Hedge's Statistics Bootcamp session was particularly life-changing for me, primarily in that it saved my life. The CCSS Math 8 standards now require a juicy unit on statistics and probability, which are not my personal strong suit. The truth is, I spent so many years in high-tech marketing I no longer believed in the power of statistics to do anything more than be distorted for various nefarious purposes.
So it was good to go all the way back to the ground and to return to the way of beginner's mind. The term "beginner's mind" caught on due to one of the foundational texts of North American Zen practice, which is Shunryu Suzuki's Zen Mind, Beginner's Mind. If you have not read this, it will teach you everything you need to know about what I find valuable in classroom management (SPOILER ALERT: you will be reading about how "the way to control people is to encourage them to be mischievous. To give your sheep or cows a wide field to wander in is the best way to control them. Then they will be in control in a wider sense"). The key to Zen practice — and to math teaching practice — is always to keep your beginner's mind. As Suzuki Roshi says, "In the beginner's mind there are many possibilities, but in the expert's mind, there are few."
Hedge teaches statistics using what I might call the case method on steroids. She opens with the story of a notorious serial murder trial — a trial that hinged on statistical analysis and interpretation of mortality rates and patterns of nurses' shifts in the VA hospital where the defendant worked. I would describe her Essential Question for the unit as, "How certain is certain enough in matters of life and death decisions?" Revealing one critical piece of statistical evidence after another, she guided our investigation and conversations through the key pieces of evidence in the trial.
One of the things I love best about blogs and Twitter Math Camp is that they give me a chance to experience the art of "the reveal" — more specifically, how other teachers handle "reveals" in their classrooms. Over the years, I have
stolen adopted many of Sam's techniques for building reveals into his artful guided student investigation worksheets. Hedge handles reveals by demanding self-restraint. In this lesson, she provided each group with three large manila envelopes labeled A, B, and C, and she starts class with her norms and consequences — namely, that you don't open anything until HEDGE SAYS it's time to do so. Failure to comply with this norm will result in a massive public test of physical fitness, such as giving her 20 pushups on the spot (I used to think this was a violation of the Geneva Conventions, but now I know better). Layer by layer, she has students uncover each next piece of evidence, which serves as a landing on a giant staircase of learning.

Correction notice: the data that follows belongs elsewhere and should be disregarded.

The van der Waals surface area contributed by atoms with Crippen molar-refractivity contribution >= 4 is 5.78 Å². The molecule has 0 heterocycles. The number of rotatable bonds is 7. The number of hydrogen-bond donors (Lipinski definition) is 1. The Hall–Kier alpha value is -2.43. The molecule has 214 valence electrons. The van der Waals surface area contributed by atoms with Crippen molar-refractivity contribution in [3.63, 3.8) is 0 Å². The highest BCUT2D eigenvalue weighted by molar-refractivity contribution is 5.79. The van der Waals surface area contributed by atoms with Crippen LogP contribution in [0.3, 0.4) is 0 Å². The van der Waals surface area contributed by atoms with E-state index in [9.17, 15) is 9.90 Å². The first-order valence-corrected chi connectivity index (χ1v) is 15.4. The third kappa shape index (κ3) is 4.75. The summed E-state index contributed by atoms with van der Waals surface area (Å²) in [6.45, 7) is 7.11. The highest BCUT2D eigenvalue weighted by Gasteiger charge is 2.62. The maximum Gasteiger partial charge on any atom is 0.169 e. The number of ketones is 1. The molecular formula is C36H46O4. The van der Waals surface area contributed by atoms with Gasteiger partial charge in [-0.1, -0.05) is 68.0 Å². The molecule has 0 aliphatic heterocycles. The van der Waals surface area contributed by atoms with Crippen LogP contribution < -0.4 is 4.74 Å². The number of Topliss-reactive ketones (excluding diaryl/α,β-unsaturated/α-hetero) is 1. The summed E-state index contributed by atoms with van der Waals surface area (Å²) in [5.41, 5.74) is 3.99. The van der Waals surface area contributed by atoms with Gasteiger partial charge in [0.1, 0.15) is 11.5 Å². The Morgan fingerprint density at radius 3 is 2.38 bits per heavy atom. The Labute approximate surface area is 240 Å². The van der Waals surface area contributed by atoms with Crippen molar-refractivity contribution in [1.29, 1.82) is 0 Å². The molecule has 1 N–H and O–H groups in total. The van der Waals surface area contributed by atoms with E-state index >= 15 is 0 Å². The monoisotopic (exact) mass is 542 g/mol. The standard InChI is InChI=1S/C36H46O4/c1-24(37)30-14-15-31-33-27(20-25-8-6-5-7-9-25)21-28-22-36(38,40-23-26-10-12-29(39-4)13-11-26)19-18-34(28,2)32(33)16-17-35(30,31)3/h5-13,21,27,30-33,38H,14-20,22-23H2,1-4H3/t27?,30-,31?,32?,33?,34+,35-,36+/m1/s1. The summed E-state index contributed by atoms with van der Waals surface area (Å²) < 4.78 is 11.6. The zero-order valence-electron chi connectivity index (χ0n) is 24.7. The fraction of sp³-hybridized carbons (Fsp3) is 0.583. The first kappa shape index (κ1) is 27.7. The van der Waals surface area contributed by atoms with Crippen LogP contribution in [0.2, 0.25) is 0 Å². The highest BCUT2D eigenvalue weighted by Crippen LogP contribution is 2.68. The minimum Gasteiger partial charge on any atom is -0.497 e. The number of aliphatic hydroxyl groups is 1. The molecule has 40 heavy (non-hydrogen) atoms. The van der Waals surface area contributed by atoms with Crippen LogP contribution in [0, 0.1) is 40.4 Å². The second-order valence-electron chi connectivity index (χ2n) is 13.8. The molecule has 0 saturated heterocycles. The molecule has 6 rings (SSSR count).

I want to be clear: this method is not "sage on the stage" so much as it is "trustworthy tour guide on a once-in-a-lifetime tour. She makes sure that her charges don't miss anything important along the way. I believe this is our job — to set up experiences for our students so that they can uncover and develop what they need at each step. It's about helping kids to develop their capacity to slow down and attend to the world around them one thing at a time.
This is not something students can get from a MOOC or a videogame or other prepackaged online learning technique. It's a transfer of human praxis that happens mind to mind and heart to heart. This is why we say that the best teachers inspire.
Piece by piece, Hedge had us work through the statistical evidence and probabilities in the trial. She showed us how many parts of the trial hinged on competing interpretations of the statistical evidence by the lawyers, but the statistician expert witnesses each side employed, and ultimately, by the jury. I
I will definitely be adapting this unit for Math 8.